Same great MP3s, less filling
    The most popular of the hacked file-swapping sites, Kazaa Lite, has already attracted legal threats from Sharman Networks, the Australian company that owns the Kazaa software.

    "We mean to stamp it out," said Sharman CEO Nikki Hemming in a conference call Tuesday.

    Kazaa Lite was allegedly created by a Moscow resident who uses the name "Yuri." Few in the file-swapping community will admit to knowing how to reach this figure, and some have even speculated that he's an invention to protect the actual creators of Kazaa Lite. However, the software has been floating in various places around the Net for at least two months.

    A manifesto allegedly written by Yuri, posted on one of the original distribution sites, describes the creator's motivation. In the message, he thanks Kazaa for creating good software, but says its bundling policy is misleading.

    "The real workings of these third party software is not sufficiently explained to the end users," the message attributed to Yuri reads. "The legal notice is very long and difficult to understand, particularly for those whose native language is not English. Fact is that most users of KaZaA don't even know that there were some third party software installed by KaZaA, or more important what that software does."

    One of the most popular distribution points for the software is, a site run by 18-year-old Scottish university student Shaun Garriock. He says he started the site in late February and receives software updates by anonymous e-mail from Yuri. Other people around the world have started e-mailing him versions of the software in other languages, he says.

    Sharman Networks is fighting back. They've successfully had the Kazaa Lite software taken out of, a popular software aggregation site operated by publisher CNET Networks. In a conference call Wednesday, Sharman's Hemming said the company was in the process of seeking cease-and-desist orders against everyone in the KazaaLite distribution chain--"the Muscovite and everybody," she said.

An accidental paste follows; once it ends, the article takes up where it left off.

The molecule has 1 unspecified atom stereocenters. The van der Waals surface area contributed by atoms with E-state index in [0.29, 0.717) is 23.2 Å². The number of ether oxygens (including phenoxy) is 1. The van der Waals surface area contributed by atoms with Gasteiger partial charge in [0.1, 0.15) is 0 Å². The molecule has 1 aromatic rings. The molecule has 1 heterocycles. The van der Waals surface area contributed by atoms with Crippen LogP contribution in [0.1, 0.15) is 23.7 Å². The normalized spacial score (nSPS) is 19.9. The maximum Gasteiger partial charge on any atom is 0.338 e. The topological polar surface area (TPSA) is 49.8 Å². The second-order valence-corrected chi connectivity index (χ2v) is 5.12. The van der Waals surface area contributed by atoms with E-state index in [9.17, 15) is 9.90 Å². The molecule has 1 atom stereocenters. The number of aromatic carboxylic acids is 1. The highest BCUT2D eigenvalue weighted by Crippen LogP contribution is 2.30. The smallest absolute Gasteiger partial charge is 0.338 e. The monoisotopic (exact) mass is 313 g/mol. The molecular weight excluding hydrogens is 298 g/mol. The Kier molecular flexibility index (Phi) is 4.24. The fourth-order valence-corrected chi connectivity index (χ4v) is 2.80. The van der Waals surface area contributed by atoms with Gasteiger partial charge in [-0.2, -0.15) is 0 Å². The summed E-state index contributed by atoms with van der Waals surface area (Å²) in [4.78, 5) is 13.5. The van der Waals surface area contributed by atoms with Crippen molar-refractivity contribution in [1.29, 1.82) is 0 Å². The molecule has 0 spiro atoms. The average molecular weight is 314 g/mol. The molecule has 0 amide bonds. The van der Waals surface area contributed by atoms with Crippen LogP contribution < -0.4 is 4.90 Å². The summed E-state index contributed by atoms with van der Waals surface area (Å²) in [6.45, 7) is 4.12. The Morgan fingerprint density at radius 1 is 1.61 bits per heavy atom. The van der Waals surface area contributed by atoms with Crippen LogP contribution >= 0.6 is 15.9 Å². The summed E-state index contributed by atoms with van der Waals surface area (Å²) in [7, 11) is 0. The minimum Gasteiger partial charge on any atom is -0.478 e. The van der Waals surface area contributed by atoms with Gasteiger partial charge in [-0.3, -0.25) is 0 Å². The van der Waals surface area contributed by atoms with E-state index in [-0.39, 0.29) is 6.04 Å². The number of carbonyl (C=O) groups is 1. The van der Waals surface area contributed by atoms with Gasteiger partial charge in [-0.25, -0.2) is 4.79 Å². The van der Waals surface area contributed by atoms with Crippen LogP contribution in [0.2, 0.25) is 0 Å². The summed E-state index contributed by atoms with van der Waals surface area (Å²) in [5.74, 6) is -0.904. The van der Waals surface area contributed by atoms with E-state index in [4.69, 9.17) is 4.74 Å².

"They're essentially hackers and rippers," Hemming said. "Basically our brand name is being damaged quite significantly by these activities."

    Not all file-swapping companies are as sensitive to the issue.

    "I'm personally aware of it," said Michael Merhej, CEO of Audiogalaxy. "Have I thought about it for a second? No."

    According to Dr. Damn, the "cleaned" versions of the software aren't hard to create. He says he just looked at what the official Grokster and iMesh installation programs were putting on his computer, and then built his own installer, and put only the ordinary Grokster and iMesh files inside.

    The advertising software built by Cydoor is built more deeply into Grokster, Kazaa and several other software programs. But a "dummy" version of their software has been created by CounterExploitation, a pair of college students who have become online privacy activists. Their work is used in several of the hacked file-swapping programs.